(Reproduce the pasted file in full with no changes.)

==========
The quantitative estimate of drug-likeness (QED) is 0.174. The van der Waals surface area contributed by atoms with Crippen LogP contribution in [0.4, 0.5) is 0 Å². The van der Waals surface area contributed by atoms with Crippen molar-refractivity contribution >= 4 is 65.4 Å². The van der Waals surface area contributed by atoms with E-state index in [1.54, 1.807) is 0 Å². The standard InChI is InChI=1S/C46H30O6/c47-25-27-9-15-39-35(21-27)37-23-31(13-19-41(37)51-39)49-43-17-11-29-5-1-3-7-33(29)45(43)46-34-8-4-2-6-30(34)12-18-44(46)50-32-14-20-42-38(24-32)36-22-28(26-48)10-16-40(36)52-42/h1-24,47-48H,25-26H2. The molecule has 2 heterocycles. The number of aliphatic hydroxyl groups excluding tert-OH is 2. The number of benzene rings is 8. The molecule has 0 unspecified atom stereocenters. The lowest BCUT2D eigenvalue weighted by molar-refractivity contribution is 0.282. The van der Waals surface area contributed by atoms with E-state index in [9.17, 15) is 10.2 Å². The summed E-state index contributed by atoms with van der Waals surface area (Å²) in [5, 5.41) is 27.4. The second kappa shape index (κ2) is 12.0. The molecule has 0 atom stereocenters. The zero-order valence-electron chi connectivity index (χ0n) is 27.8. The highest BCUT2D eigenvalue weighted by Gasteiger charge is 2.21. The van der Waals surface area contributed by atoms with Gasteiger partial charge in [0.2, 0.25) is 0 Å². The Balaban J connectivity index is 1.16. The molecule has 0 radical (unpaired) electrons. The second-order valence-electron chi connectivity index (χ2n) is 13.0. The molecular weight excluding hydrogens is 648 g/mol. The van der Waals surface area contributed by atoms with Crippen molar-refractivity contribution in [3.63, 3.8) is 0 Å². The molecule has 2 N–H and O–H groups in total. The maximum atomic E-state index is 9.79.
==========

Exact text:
The quantitative estimate of drug-likeness (QED) is 0.174. The van der Waals surface area contributed by atoms with Crippen LogP contribution in [0.4, 0.5) is 0 Å². The van der Waals surface area contributed by atoms with Crippen molar-refractivity contribution >= 4 is 65.4 Å². The van der Waals surface area contributed by atoms with E-state index in [1.54, 1.807) is 0 Å². The standard InChI is InChI=1S/C46H30O6/c47-25-27-9-15-39-35(21-27)37-23-31(13-19-41(37)51-39)49-43-17-11-29-5-1-3-7-33(29)45(43)46-34-8-4-2-6-30(34)12-18-44(46)50-32-14-20-42-38(24-32)36-22-28(26-48)10-16-40(36)52-42/h1-24,47-48H,25-26H2. The molecule has 2 heterocycles. The number of aliphatic hydroxyl groups excluding tert-OH is 2. The number of benzene rings is 8. The molecule has 0 unspecified atom stereocenters. The lowest BCUT2D eigenvalue weighted by molar-refractivity contribution is 0.282. The van der Waals surface area contributed by atoms with E-state index in [9.17, 15) is 10.2 Å². The summed E-state index contributed by atoms with van der Waals surface area (Å²) in [5, 5.41) is 27.4. The second kappa shape index (κ2) is 12.0. The molecule has 0 atom stereocenters. The zero-order valence-electron chi connectivity index (χ0n) is 27.8. The highest BCUT2D eigenvalue weighted by Gasteiger charge is 2.21. The van der Waals surface area contributed by atoms with Gasteiger partial charge in [0.2, 0.25) is 0 Å². The Balaban J connectivity index is 1.16. The molecule has 0 radical (unpaired) electrons. The second-order valence-electron chi connectivity index (χ2n) is 13.0. The molecular weight excluding hydrogens is 648 g/mol. The van der Waals surface area contributed by atoms with Crippen molar-refractivity contribution in [3.63, 3.8) is 0 Å². The molecule has 2 N–H and O–H groups in total. The maximum atomic E-state index is 9.79.